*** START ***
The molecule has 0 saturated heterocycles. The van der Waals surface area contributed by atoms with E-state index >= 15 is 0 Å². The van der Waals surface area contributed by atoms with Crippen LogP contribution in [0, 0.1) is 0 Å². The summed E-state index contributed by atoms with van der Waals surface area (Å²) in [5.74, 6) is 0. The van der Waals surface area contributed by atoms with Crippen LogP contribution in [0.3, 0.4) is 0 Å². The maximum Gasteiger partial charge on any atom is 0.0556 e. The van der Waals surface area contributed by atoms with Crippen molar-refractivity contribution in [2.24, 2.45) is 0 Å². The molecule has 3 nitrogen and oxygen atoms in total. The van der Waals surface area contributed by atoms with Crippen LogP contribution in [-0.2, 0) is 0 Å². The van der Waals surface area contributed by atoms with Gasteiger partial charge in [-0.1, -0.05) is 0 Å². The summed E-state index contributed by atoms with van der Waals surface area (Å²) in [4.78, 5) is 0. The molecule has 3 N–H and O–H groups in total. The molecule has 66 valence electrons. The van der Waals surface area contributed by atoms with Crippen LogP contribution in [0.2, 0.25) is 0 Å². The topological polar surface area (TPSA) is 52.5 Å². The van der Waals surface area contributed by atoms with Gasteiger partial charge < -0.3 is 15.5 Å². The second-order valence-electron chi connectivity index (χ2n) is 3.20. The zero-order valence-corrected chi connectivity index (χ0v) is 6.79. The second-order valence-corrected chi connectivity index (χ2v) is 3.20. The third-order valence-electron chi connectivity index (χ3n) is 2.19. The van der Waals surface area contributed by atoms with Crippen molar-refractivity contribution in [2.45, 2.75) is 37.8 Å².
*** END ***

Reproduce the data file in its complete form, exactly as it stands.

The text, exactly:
The molecule has 0 saturated heterocycles. The van der Waals surface area contributed by atoms with E-state index >= 15 is 0 Å². The van der Waals surface area contributed by atoms with Crippen LogP contribution in [0, 0.1) is 0 Å². The summed E-state index contributed by atoms with van der Waals surface area (Å²) in [5.74, 6) is 0. The van der Waals surface area contributed by atoms with Crippen LogP contribution in [0.3, 0.4) is 0 Å². The maximum Gasteiger partial charge on any atom is 0.0556 e. The van der Waals surface area contributed by atoms with Crippen molar-refractivity contribution in [2.24, 2.45) is 0 Å². The molecule has 3 nitrogen and oxygen atoms in total. The van der Waals surface area contributed by atoms with Crippen LogP contribution in [-0.2, 0) is 0 Å². The van der Waals surface area contributed by atoms with Gasteiger partial charge in [-0.1, -0.05) is 0 Å². The summed E-state index contributed by atoms with van der Waals surface area (Å²) in [4.78, 5) is 0. The molecule has 3 N–H and O–H groups in total. The molecule has 66 valence electrons. The van der Waals surface area contributed by atoms with Crippen LogP contribution in [0.2, 0.25) is 0 Å². The topological polar surface area (TPSA) is 52.5 Å². The van der Waals surface area contributed by atoms with Gasteiger partial charge < -0.3 is 15.5 Å². The second-order valence-electron chi connectivity index (χ2n) is 3.20. The zero-order valence-corrected chi connectivity index (χ0v) is 6.79. The second-order valence-corrected chi connectivity index (χ2v) is 3.20. The third-order valence-electron chi connectivity index (χ3n) is 2.19. The van der Waals surface area contributed by atoms with Crippen molar-refractivity contribution in [2.45, 2.75) is 37.8 Å².